As I go deeper into my 25th school year as an educator, I am aware that all years are unique in their challenges and triumphs. And while this year marks my first a Lafayette, it is unique in another major way: it is my first year as a parent of a high school student. My son Ryland is on the cusp of completing his first semester as a freshman at Kirkwood High School and I have had a similar experience that many of our parents have found both angst-ridden and enjoyable. The mixture of coaching, nagging, cajoling and fretting has been more than I can justify for a child that has by his mother's accounting done well in school, activities, and life. I have not been immune from the pull to direct and command my child's experiences.
Joe Ehrmann, who graced the cover of Parade magazine many years ago labeled "The Most Important Coach in America" has stated that parenting has become the most competitive sport in the country. We often look to provide developmental opportunities through elite sport teams, lessons, or programing in the arts that hav the ultimate goal as resume padding for the upcoming college application process. The desire for the right class, with the right teacher, the right coach that will be an elixir that will provide for the admission into the right school and subsequently the right life. The narrative of a narrow band of right answers can be problematic for students and for parents. The book "How to Raise an Adult: Break Free of the Overparenting Trap and Prepare Your Kid for Success" by Julie Lythcott-Haims, Stanford's erstwhile freshman dean and undergraduate advisor, touches on these concepts and more. She notes the concern of parenting practices that includes writing papers for their student's class and disputing grading practices, or playing time that can engender dependent and entitled children. Adults transform into "concierge parents"-all in the name of noble intentions.
I have had the good fortune to work in outstanding high schools by any metric, public and private. New Trier High School in Chicago's tony North Shore, has an ACT average above 27, had a post-high school counseling slogan that college admission was a "match to be made, not a prize to be one" in the effort to quell the mindset of defining success as admission to only the most selective schools. Pressuring students to gain admission into schools that routinely admit only 5 to 15% of applicants has ancillary cost of rising student health issues (conservative estimates of adolescent mental health concerns at 20%) and less than enriching school experiences. The high school years are to often driven by more a prescribed "checklist" of resume builders and less by authentic student passions. This focus needs to change both for schools and for families. Now for some counsel from Julie Lythcott-Haims:
Stop doing your child's homework for them or excuse them from household task. This practice shields young people from learning the self-reliance needed to live independently in a post-secondary setting. The laudable rational of allowing more time for academics and extra-curricular activities further removes students from opportunities to be see themselves as contributors to the larger group and the important leadership trait of empathy.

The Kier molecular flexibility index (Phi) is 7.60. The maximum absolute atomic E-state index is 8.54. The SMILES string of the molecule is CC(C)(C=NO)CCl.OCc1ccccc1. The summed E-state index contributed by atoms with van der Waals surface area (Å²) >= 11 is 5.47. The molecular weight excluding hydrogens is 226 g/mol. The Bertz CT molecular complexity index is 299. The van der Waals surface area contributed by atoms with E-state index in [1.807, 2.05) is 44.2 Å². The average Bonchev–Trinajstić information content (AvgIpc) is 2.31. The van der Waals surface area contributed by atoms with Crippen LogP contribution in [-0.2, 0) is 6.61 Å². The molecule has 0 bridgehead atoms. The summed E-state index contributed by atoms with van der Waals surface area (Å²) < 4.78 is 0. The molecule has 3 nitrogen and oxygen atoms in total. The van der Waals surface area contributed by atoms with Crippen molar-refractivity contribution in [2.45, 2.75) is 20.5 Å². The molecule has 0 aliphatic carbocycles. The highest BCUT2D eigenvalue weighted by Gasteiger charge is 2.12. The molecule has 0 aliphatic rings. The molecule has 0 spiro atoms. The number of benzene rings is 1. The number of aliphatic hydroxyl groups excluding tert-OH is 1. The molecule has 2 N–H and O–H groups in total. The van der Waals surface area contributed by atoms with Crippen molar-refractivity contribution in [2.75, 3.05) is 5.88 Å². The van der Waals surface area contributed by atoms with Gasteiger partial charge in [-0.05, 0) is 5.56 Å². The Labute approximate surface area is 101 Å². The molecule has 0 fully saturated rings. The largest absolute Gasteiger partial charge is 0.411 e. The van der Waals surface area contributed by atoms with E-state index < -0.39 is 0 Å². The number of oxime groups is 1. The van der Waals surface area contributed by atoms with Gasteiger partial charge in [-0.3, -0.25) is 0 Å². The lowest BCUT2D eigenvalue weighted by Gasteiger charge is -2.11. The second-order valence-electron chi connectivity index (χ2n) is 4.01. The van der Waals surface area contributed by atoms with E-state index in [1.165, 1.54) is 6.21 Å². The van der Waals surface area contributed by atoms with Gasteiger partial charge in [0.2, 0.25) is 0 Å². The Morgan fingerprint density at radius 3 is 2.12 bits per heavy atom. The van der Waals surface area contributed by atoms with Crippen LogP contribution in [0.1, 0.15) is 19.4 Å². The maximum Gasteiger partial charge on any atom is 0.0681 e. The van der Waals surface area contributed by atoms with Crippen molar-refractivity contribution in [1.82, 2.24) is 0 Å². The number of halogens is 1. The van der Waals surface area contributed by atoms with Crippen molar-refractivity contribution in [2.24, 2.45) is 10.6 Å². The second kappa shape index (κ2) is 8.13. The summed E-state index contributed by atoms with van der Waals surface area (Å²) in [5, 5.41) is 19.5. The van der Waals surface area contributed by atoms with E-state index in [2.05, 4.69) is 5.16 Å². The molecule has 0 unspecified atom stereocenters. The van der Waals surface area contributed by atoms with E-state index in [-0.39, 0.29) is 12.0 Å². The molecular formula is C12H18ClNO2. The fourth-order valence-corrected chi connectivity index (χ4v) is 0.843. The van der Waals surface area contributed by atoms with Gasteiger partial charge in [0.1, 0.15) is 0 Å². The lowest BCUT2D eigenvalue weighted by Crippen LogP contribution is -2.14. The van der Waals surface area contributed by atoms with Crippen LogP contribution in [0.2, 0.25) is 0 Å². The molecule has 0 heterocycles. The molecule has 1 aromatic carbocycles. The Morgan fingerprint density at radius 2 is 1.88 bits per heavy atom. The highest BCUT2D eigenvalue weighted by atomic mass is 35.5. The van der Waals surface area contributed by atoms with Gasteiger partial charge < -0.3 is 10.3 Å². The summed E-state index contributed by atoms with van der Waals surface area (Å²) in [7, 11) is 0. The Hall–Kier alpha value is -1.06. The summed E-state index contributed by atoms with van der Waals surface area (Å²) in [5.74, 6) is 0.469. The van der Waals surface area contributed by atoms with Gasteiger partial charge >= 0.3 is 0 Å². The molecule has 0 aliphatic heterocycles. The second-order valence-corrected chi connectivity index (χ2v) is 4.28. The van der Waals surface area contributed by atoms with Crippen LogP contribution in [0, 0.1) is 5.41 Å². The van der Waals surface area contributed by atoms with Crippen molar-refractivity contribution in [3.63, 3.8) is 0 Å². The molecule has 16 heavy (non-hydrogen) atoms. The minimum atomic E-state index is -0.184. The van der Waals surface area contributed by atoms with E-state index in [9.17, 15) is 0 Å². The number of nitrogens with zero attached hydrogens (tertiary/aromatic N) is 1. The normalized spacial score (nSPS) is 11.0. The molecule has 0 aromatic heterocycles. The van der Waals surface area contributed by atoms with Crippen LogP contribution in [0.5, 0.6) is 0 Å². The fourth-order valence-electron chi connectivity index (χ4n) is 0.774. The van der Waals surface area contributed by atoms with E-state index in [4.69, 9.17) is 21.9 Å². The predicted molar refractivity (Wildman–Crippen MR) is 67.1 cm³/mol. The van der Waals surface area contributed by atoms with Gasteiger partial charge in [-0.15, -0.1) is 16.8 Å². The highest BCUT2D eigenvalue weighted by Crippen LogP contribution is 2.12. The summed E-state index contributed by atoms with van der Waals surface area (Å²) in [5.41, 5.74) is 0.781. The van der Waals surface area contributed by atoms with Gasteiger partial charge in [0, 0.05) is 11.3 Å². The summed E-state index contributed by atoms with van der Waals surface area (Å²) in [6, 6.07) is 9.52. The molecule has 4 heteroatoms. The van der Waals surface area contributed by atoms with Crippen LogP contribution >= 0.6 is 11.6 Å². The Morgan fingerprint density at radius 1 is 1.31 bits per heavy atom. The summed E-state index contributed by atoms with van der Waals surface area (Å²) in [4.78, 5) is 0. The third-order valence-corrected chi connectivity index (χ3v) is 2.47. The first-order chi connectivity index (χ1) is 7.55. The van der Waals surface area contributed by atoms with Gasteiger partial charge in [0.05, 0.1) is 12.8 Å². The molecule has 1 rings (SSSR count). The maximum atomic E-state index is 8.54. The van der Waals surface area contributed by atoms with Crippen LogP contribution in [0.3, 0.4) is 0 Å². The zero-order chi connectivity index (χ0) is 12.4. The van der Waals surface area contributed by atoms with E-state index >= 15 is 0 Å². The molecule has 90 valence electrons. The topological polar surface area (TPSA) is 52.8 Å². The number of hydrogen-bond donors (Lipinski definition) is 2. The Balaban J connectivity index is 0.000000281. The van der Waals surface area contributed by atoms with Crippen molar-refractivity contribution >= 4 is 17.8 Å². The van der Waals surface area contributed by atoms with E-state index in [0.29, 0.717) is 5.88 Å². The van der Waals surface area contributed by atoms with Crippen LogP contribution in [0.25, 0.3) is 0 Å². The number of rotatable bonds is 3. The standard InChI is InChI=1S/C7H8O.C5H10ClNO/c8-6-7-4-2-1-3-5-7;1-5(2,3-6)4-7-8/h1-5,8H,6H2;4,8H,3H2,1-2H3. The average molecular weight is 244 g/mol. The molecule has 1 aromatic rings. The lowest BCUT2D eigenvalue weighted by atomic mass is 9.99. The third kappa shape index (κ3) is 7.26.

Not affording children the chance to navigate the tough situation-discussion with the teacher, coach, or sponsor after some level of disappointment. The ability to navigate those situations lead to greater self-efficacy as well as skills of self-advocacy. While some direction and coaching can be important preparation for the child by parent, being the "first one on the beach" as one parent stated to me many years ago is undercutting important growth for the student. The conviction in one's ability reach objectives and complete difficult undertakings is grounded in a child's ability, not their parents, to navigate challenges they encounter.
Be less consumed by outcomes of performance. While research encourages high school course rigor as strong indicator of post-secondary success, focusing on results in lieu of the skill and positive habit acquisition course work requires is a short-term win. Further, selecting a path that is void of challenge in order to be risk averse extends the short-term value of grades over learning and misses the opportunity to practice resiliency and the "play grounds of grit" Angela Duckworth championed. Measurements of GPA, ACT, selective admission status and extra-curricular numeracy or statistics too often are commodified. Students should seek rich, deep, experiences in and outside of school that impact on the person your child aspires to become-think eulogy not resume virtues to use a dire but important comparison from David Brooks. Lythcott-Haims points to research supporting less selective schools, which she claimed numbered in the hundreds, provided similar incomes and quality experiences as "elite" schools. Consuming outcome focus allows the ambient anxiety to creep in on young people in ways that are constricting and at times debilitating.
German thinker Johann Wolfgang von Goethe noted children should get both roots and wings from their parents. A gradual lean toward the later allows the overall goal of parenting to make the child age-appropriate independent and yourself obsolete. Teach the value of effort and space for constructive failure, and embracing the daily, deep learning experiences that youth can afford. I hope that I will as well.